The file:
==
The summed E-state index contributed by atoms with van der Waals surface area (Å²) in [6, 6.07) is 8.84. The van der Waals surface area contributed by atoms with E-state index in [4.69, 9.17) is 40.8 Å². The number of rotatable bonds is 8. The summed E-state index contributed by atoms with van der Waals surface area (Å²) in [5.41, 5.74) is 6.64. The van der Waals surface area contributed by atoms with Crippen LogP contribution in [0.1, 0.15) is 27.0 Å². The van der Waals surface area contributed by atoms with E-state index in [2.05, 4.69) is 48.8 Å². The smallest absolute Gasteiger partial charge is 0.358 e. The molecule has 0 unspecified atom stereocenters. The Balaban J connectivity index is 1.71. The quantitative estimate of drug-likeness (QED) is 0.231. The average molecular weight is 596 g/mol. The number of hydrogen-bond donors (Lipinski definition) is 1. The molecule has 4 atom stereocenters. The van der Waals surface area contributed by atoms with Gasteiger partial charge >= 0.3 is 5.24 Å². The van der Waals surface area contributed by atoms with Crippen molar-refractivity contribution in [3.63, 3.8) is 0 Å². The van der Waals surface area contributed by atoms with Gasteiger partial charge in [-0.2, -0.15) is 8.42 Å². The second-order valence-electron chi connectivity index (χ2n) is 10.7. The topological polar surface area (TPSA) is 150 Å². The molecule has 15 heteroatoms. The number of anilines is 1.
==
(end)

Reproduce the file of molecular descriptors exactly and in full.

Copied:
The summed E-state index contributed by atoms with van der Waals surface area (Å²) in [6, 6.07) is 8.84. The van der Waals surface area contributed by atoms with E-state index in [4.69, 9.17) is 40.8 Å². The number of rotatable bonds is 8. The summed E-state index contributed by atoms with van der Waals surface area (Å²) in [5.41, 5.74) is 6.64. The van der Waals surface area contributed by atoms with Crippen LogP contribution in [0.1, 0.15) is 27.0 Å². The van der Waals surface area contributed by atoms with E-state index in [2.05, 4.69) is 48.8 Å². The smallest absolute Gasteiger partial charge is 0.358 e. The molecule has 0 unspecified atom stereocenters. The Balaban J connectivity index is 1.71. The quantitative estimate of drug-likeness (QED) is 0.231. The average molecular weight is 596 g/mol. The number of hydrogen-bond donors (Lipinski definition) is 1. The molecule has 4 atom stereocenters. The van der Waals surface area contributed by atoms with Gasteiger partial charge >= 0.3 is 5.24 Å². The van der Waals surface area contributed by atoms with Crippen molar-refractivity contribution in [3.63, 3.8) is 0 Å². The van der Waals surface area contributed by atoms with Gasteiger partial charge in [-0.2, -0.15) is 8.42 Å². The second-order valence-electron chi connectivity index (χ2n) is 10.7. The topological polar surface area (TPSA) is 150 Å². The molecule has 15 heteroatoms. The number of anilines is 1.